City to City

Engaging Minds is on the go, with topics that get people moving. Wherever Penn faculty and alumni meet, new ideas take hold -- and take off. It's how Penn happens, around the country and around the world.

New York 2015
Featured Faculty:

Danielle S. Bassett
Skirkanich Assistant Professor of Innovation

"The Network of Human Thought"

Danielle S. Bassett is the Skirkanich Assistant Professor of Innovation in the Department of Bioengineering at the University of Pennsylvania. She is most well-known for her work blending neural and systems engineering to identify fundamental mechanisms of cognition and disease in human brain networks. She received a B.S. in physics from the Pennsylvania State University and a Ph.D. in physics from the University of Cambridge, UK. Following a postdoctoral position at UC Santa Barbara, she was a Junior Research Fellow at the Sage Center for the Study of the Mind. In 2012, she was named American Psychological Association's `Rising Star' and given an Alumni Achievement Award from the Schreyer Honors College at Pennsylvania State University for extraordinary achievement under the age of 35. In 2014, she was named an Alfred P Sloan Research Fellow and received the MacArthur Fellow Genius Grant. In 2015, she received the IEEE EMBS Early Academic Achievement Award, and was named an ONR Young Investigator. She is the founding director of the Penn Network Visualization Program, a combined undergraduate art internship and K-12 outreach program bridging network science and the visual arts. Her work has been supported by the National Science Foundation, the National Institutes of Health, the Army Research Office, the Army Research Laboratory, the Alfred P Sloan Foundation, the John D and Catherine T MacArthur Foundation, and the University of Pennsylvania. She lives with her husband and two sons in Wallingford, PA.

Read more about Dr. Bassett's work>>


Enrique Mendoza
Presidential Professor of Economics and Director of the Penn Institute for Economic Research

"Our Government's Debt Crisis and Why it Hurts Us"

Enrique G. Mendoza is Presidential Professor of Economics and Director of the Penn Institute for Economic Research at the University of Pennsylvania, where he joined in 2013. Before that, he was Neil Moskowitz Professor of Economics at the University of Maryland, and held positions at the International Monetary Fund, the Board of Governors of the Federal Reserve System and Duke University. He is a 1989 PhD from the University of Western Ontario, a Research Associate of the NBER, a former panel member of the NSF Economics program, and has served in the editorial boards of several academic journals, including the American Economic Review. His research focuses on international capital flows, financial crises, sovereign debt and international business cycles. His main publications include: “A General Equilibrium Model of Sovereign Default and Business Cycles” with V. Yue, Quarterly Journal of Economics, 2012, “Sudden Stops, Financial Crises & Leverage,” American Economic Review, 2010, “Financial Integration, Financial Development and Global Imbalances," with V. Quadrini and J. V. Rios-Rull, Journal of Political Economy, 2009, and "Real Business Cycles in a Small Open Economy," American Economic Review, 1991.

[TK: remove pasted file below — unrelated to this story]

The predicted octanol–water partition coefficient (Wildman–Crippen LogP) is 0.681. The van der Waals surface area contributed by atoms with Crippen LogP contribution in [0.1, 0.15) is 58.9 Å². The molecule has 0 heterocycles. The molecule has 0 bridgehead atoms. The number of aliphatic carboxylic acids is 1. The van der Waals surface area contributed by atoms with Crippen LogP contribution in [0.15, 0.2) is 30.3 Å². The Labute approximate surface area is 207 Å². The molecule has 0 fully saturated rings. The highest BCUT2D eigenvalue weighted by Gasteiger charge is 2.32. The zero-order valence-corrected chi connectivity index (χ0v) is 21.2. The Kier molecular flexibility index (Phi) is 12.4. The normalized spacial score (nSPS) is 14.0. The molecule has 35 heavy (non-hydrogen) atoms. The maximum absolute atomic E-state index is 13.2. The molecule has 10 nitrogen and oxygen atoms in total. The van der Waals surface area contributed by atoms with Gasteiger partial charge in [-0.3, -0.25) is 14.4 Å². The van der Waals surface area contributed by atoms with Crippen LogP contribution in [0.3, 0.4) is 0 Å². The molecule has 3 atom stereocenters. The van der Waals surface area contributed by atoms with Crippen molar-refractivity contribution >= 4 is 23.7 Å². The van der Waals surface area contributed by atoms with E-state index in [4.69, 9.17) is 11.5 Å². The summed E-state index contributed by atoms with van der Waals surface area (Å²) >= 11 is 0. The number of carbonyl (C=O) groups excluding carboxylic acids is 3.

Michael Platt
James S. Riepe University Professor

"Friendship and Your Brain"

Michael Platt studies how we make decisions, using a combination of neural recordings, pharmacology, brain imaging, genetics, and computation, in humans, monkeys, and other animals. He received his B.A from Yale and his Ph.D. from the University of Pennsylvania, both in biological anthropology, and did a post-doctoral fellowship in neuroscience at New York University. His work has been supported by the National Institutes of Health, the Klingenstein Foundation, the McDonnell Foundation, the EJLB Foundation, Autism Speaks, the Broad Foundation, the Klarman Foundation, the Simons Foundation, and the Department of Defense, among others. He is a winner of the Ruth and A. Morris Williams Faculty Research Prize in the Duke University School of Medicine, and was an Alfred P. Sloan Foundation Fellow. He has given the Sage Lecture at UC Santa Barbara and has received the Astor Visiting Professor award at Oxford University (deferred). Michael has authored over 90 peer-reviewed papers and over 40 review and opinion papers, and his work has been cited over 4,000 times. Michael is an editor of major textbooks in neuroscience and cognitive neuroscience, and he is a former president of the Society for Neuroeconomics. A revered instructor and mentor, Michael won the Master Teacher/Clinician Award from the Duke University School of Medicine. He is the former Director of the Duke Institute for Brain Sciences and former Director of the Center for Cognitive Neuroscience at Duke University. Michael’s work has been featured in the New York Times, Washington Post, Wall Street Journal, Newsweek, and National Geographic, as well as on ABC’s Good Morning America, NPR, CBC, BBC, and MTV. Michael values teaching, and was a recipient of the Master Clinician/Teacher Award from the Duke University School of Medicine. He has also served as a consultant on several films, including The Fountain (Warner Bros, Darren Aronofsky, director) and as a scientific advisor to NOVA.